Bryanna Tidmarsh is a writer, editor, and educator currently pursuing her Ph.D. in English Studies at Illinois State University. Originally from Minnesota, she earned an MFA in creative writing from Rutgers-Newark and a BA in English and Writing Communications from Bellarmine University. She has taught courses in children's/YA literature, fairy tales, gothic literature, vampires, and composition at Rutgers University. A recipient of a Joseph F. McCrindle fellowship from Poets & Writers, her poems and essays can be found in Narrative Northeast, Selfies in Ink, and The Volta. She lives in Normal, IL with her partner and 4-year-old daughter.
What other majors/minors/tracks did you have beyond English?
I earned a Writing concentration, combining my love for both creative writing and writing communications. I took every creative writing class I could get my hands on.
What is your current job?
Currently, I'm a Graduate Teaching Assistant at Illinois State University, where I'm working on my Ph.D. in English Studies. I'm also a Part-Time Lecturer for Rutgers University, teaching an online course in Literature and Controversy. My research is in Young Adult literature, fairy tales, and monster theory. I'm also working on my first book of poems, Fake Magic.
Before relocating for a PhD this fall, I was an Assistant in the Program of Creative Writing, working under the current Poet Laureate, Tracy K. Smith.
In what ways was your degree valuable in preparing you for your career?
When working on my undergraduate degree, I learned how to be a student. This might sound obvious or reductive, but learning how to be a good student translates to being a working professional and scholar. In particular, being an English major encouraged me to embrace my curiosity and to become more disciplined. Analyzing literature, developing writing skills, and exercising my voice in the classroom took tons of practice. These skills have been important to my career as an administrator and a college instructor.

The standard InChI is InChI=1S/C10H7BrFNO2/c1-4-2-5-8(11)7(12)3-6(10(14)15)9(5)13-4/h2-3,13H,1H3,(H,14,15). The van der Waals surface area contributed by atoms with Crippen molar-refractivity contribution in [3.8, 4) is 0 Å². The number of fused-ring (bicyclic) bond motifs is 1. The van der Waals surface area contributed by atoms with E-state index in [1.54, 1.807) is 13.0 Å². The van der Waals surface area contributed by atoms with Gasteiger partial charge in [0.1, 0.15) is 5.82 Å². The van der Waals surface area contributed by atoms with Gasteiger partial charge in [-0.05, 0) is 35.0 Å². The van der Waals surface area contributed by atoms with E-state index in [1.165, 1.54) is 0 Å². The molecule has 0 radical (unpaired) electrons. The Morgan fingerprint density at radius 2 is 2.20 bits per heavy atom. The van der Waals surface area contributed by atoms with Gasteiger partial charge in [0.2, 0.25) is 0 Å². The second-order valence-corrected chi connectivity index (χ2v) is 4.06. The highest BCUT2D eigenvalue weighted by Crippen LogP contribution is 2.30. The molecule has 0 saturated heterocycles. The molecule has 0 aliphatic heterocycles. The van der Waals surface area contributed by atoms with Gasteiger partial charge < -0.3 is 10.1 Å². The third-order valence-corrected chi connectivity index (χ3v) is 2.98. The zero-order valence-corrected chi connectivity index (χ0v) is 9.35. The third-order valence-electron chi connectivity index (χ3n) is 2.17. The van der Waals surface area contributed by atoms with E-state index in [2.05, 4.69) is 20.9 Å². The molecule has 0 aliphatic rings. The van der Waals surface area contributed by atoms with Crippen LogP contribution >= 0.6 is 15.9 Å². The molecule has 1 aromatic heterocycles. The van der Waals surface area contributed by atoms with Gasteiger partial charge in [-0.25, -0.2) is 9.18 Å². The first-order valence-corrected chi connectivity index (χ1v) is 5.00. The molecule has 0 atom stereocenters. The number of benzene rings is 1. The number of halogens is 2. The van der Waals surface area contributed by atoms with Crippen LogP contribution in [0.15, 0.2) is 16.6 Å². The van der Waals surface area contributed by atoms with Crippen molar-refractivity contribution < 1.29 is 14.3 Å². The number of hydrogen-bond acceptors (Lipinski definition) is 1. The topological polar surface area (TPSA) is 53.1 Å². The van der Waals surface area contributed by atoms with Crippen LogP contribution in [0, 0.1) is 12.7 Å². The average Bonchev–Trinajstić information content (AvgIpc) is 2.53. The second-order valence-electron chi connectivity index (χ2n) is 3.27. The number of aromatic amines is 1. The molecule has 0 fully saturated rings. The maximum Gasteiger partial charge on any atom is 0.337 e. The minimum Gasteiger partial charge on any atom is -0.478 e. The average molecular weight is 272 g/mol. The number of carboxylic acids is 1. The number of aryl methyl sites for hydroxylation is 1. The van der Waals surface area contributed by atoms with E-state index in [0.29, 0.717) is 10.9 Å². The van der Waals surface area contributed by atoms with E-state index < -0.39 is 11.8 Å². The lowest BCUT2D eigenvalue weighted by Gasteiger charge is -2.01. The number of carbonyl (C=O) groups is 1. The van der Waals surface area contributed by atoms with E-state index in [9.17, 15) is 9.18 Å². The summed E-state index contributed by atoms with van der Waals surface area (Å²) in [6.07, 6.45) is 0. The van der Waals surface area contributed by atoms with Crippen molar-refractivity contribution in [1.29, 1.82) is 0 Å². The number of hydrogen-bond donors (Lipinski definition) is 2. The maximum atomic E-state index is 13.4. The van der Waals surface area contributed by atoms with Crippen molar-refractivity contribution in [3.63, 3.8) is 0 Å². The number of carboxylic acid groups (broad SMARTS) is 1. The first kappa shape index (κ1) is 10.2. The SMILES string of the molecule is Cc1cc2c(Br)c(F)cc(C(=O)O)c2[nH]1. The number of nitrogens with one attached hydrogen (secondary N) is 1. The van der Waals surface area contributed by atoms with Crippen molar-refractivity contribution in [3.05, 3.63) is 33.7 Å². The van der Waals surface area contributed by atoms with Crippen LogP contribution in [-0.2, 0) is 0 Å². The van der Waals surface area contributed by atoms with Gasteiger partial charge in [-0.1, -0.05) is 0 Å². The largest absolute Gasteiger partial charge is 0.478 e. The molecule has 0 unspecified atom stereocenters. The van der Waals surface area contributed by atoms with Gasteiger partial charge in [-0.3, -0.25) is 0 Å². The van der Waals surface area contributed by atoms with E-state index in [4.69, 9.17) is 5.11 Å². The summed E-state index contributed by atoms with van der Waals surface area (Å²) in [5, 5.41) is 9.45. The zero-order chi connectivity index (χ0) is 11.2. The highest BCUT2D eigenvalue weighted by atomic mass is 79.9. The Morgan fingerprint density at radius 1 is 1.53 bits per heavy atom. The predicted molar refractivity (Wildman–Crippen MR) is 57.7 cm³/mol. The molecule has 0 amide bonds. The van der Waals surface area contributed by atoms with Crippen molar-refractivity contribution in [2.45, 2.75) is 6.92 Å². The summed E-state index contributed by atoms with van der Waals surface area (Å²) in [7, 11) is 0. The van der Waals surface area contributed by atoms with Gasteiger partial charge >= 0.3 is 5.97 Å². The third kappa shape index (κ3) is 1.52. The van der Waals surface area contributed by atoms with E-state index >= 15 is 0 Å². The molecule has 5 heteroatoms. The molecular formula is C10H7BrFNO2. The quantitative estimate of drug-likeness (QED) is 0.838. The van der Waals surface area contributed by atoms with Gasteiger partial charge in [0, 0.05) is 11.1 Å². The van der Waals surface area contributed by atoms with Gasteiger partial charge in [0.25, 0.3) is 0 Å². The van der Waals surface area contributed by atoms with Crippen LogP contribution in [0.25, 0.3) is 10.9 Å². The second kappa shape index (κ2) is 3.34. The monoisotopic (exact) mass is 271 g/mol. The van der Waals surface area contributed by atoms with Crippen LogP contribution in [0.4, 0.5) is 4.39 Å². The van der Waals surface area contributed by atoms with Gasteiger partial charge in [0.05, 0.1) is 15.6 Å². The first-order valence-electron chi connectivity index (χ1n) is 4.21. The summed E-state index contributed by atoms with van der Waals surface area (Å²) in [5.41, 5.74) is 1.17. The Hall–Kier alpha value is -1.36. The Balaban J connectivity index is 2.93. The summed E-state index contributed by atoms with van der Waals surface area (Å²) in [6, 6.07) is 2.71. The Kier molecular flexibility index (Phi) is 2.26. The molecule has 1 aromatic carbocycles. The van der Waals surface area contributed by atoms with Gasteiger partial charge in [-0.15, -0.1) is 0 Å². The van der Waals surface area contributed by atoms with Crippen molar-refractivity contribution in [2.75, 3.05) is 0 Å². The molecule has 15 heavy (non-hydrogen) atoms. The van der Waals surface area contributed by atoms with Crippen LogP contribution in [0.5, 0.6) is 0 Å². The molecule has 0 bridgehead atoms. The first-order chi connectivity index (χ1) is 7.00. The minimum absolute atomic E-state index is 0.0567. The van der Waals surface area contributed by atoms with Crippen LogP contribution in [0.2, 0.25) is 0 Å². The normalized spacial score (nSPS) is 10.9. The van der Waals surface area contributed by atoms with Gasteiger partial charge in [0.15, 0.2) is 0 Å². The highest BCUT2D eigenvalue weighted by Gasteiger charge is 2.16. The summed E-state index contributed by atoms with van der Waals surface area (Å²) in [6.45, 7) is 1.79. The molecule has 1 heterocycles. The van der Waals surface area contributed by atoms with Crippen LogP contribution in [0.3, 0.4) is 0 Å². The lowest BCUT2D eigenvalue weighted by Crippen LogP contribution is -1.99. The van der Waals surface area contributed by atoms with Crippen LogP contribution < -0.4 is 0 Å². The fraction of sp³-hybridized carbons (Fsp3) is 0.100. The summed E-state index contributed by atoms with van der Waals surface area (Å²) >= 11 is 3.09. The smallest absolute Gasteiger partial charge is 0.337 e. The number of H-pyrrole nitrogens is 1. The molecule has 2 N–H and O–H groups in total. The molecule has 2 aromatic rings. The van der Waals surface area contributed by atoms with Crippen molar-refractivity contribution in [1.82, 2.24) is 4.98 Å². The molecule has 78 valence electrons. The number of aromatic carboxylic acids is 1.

My experience working on Ariel, too, helped me hone the skills that were key to me getting an editorial fellowship at Poets and Writers in NYC—experience that later helped me get my position at Princeton. It’s incredible to see that even the organizations you participate in during college can have a huge lasting impact on your career.
Bellarmine was also the first place I felt part of a literary community. It’s so valuable to have people who share your love of books, who challenge you to think about the texts and the world in new ways, and who support you in your goals. I still have so much love for the people I read with at the gazebo or ate chocolate covered strawberries with in Dr. West’s seminar. Now that I’ve recently gone back to school for my doctorate, I've had to once again think about my identity as a writer, researcher, student, classmate, and colleague, and my experience at Bellarmine helped me to be prepared for this.
And while it may sound corny, studying with the English department's stellar faculty helped me to learn what kind of teacher I want to be. Shout out to Dr. Powell, Dr. West, Dr. Gatton, Dr. Hatten, Dr. Hinson-Hasty, Erin Keane, Professor Ruby, Professor Smock, and others. In particular, I realized the importance of women mentors. There were so many times when I thought I wasn't good enough or felt like my ideas and writing weren't valuable. I'm so deeply grateful to Dr. Powell, Dr. West, and Erin Keane for being great examples for me--during my time at Bellarmine and ever since. I try to emulate that for my students as well.
What was your favorite experience as an English major?
Visiting faculty office hours. I feel like I spent hours each week in Dr. Powell's office (forgive me, Dr. Powell!). Words cannot express how meaningful those conversations were to me. I also had a great time working on Ariel, the literary magazine, and there was a super fun poetry slam one year as well, from which I still have a mug!
In terms of coursework, though, my favorite course by far was Dr. Gatton's Vampire Literature. It influenced my current scholarship and taught me that all the things I love are legitimate scholarly pursuits. I've even taught my own courses in Vampire literature for Rutgers University.
Any advice for current majors or those considering an English degree?
Read voraciously. Not just what you think you're supposed to read (or what someone else thinks you're supposed to read!). Read what you love. But also, be open to new ideas. I had a certain idea of what kind of literature I liked and what “wasn’t my thing” going into college, and that stubbornness can leave you resistant to change. Read things that make you uncomfortable. And most importantly, read things by people with identities different from your own, because it makes you a better human as well as a better student.